Falklands Harriers

Gallery Article by Ian Buick on June 21 2016

 

      

Hi all

I recently completed a collection of Harriers that served in the Falklands War.

The 72nd scale Kits

Sea Harriers are all Hasegawa except ZA177 `77` which is Airfix.

Harrier GR.3: XZ133 `10` is Hasegawa, XZ997 `31` is Italeri.

Although both Hasegawa and Airfix Shars have their strong points and weaknesses, I would have to say that the Hase kit just edges it on a points decision which is surprising considering how much older the Hase kit is than the Airfix version (over 25 years between the two). That`s not to say that the Airfix kit is bad, but just not a patch on their superb Harrier GR7a/9a kit, also in 72nd scale, which was released around a year later than their Shar. 

As for the RAF Harriers, I found this a close call also. The Hase kit needs fuel tanks from the spares box and I added Falklands-specific gear such as the `Blue-Eric` ECM vane on the starboard gun pod and ECM dispensers near the airbrake. I took my lead from the Harrier GR.3 in the RAF Museum at Hendon and only realised later that the Harrier in the Duxford museum sported a small transponder below the nose that the Hendon exhibit doesn`t have. As a result, neither of my RAF Harriers have this attachment which was fitted for the Falklands campaign. 

My bad, as they say. 

Click on images below to see larger images

 -Sea Harrier XZ457 `14` - 800 Naval Air Squadron, HMS Hermes.

21/05/82 Lt Morrell shot down A-4 Skyhawk (0660) with a Sidewinder and damaged A-4 Skyhawk (0665) with cannon fire which crashed soon after.

24/05/82 Lt Cdr Auld shot down two Daggers (C-419 and C-430) with Sidewinders. 

Currently kept at the Boscombe Down Aviation Collection.

-Sea Harrier ZA177 `77`- 809/800 Naval Air Squadron HMS Hermes.

Flew to Ascension Island, embarked aboard Atlantic Conveyor, then flown off to HMS Hermes on arrival in South Atlantic.

08/06/82 Flt Lt Dave Morgan shot down A-4 Skyhawks C-226 and C-228.

-Sea Harrier ZA190 `009` - 801 Naval Air Squadron, HMS Invincible. 

21/05/82  Lt Steve Thomas shot down two Daggers (C-403 and C-404)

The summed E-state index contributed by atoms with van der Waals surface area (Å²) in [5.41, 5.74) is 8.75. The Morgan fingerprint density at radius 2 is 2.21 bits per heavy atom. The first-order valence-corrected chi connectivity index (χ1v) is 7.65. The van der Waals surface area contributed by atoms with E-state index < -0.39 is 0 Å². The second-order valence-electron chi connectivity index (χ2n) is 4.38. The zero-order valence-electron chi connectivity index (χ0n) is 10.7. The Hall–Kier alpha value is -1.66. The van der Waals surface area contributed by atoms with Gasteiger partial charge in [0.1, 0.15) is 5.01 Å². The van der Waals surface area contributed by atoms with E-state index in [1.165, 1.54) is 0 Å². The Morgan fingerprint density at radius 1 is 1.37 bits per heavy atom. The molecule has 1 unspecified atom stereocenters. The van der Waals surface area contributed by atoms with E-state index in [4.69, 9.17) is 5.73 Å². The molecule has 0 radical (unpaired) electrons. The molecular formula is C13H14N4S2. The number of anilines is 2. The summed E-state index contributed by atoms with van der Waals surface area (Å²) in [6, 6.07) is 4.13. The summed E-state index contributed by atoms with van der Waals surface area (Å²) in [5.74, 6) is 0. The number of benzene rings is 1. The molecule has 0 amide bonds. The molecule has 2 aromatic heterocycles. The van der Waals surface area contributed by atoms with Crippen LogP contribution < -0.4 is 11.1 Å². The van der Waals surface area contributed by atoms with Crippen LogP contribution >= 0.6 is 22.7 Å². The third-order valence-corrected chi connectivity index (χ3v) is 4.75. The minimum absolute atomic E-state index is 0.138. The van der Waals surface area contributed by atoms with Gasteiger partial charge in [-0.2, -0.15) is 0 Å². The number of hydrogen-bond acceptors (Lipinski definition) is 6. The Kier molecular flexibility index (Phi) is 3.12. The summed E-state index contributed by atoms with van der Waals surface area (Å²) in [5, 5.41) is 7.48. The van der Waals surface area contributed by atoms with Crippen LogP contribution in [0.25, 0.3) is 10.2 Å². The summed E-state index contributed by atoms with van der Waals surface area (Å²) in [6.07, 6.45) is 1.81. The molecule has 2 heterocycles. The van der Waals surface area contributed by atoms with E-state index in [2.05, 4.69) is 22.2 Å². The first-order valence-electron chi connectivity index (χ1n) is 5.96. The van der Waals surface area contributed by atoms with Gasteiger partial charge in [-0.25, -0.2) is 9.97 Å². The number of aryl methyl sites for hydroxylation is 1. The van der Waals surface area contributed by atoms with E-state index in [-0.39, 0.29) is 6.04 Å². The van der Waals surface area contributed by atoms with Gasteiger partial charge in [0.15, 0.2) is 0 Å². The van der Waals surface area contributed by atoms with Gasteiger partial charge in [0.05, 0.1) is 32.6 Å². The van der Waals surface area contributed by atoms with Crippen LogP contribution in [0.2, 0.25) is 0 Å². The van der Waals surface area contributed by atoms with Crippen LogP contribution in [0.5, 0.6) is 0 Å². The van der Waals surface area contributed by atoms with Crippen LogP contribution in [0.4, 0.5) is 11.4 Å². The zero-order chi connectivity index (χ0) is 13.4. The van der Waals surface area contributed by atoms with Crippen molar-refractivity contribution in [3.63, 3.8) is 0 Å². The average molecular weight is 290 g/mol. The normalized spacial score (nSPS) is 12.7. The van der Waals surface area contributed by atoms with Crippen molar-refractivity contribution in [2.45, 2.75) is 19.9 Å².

-Sea Harrier XZ451 `006` - 801 Naval Air Squadron, HMS Invincible.

01/05/82 Lt Alan Curtis shot down Canberra (B-110).

21/05/82 Lt Cdr "Sharkey" Ward shot down Pucara (A-511).

01/06/82 Lt Cdr "Sharkey" Ward shot down C-130 Hercules (TC-63) using Sidewinder and cannon.

Harrier GR.3 XZ997 `31` -1(F) Squadron RAF 

04/05/82 Flew over 4,500 miles from the UK to Ascension Island, refueled en-route by Victor tankers.

06/05/82 Embarked Atlantic Conveyor. 

18/05/82 Transferred from Atlantic Conveyor to HMS Hermes.

21/05/82 to 14/06/82 Carried out around twenty missions including armed reconnaissance, airfield denial, and close air support. Also carried out the first laser guided bomb (LGB) strikes of the war, and was engaged in such a strike (along with XZ133) when news of the Argentine surrender was relayed by a forward air controller and the strike cancelled.

Post war XZ997 became part of 1 Squadron`s `Harrier Detachment` at RAF Stanley before returning to the UK.

In 2003 XZ997 became a permanent exhibit at the RAF Museum, Hendon, still sporting several patches that were used to repair battle damage received during the Falklands War.

Harrier GR.3 XZ133 `10` -1(F) Squadron RAF

29/05/82 Flew from UK to Ascension Island.

01/06/82 Over eight hour flight from Ascension Island direct to HMS Hermes, along with XV778. It took four Victor tankers to get the Harrier pair to HMS Hermes.

02/06/82-14/06/82 carried out strikes with rockets, bombs, and cluster bombs, supported by the `Blue Eric` ECM attachment in the area of the starboard gun pod. On 11th June, XZ133 narrowly avoided a SAM explosion during a strike. 

Built in 1976, XZ133 retired to it`s permanent home at the Imperial War Museum, Duxford in 1993, where it is still on display today.

Sea Harrier Bibliography
Target Lock: Sea Harrier Service

XZ457

ZA177

ZA190

XZ451

Harrier GR.3 Bibliography

XZ997

XZ133

Others

Cheers, Ian

Click on images below to see larger images

 

Photos and text by Ian Buick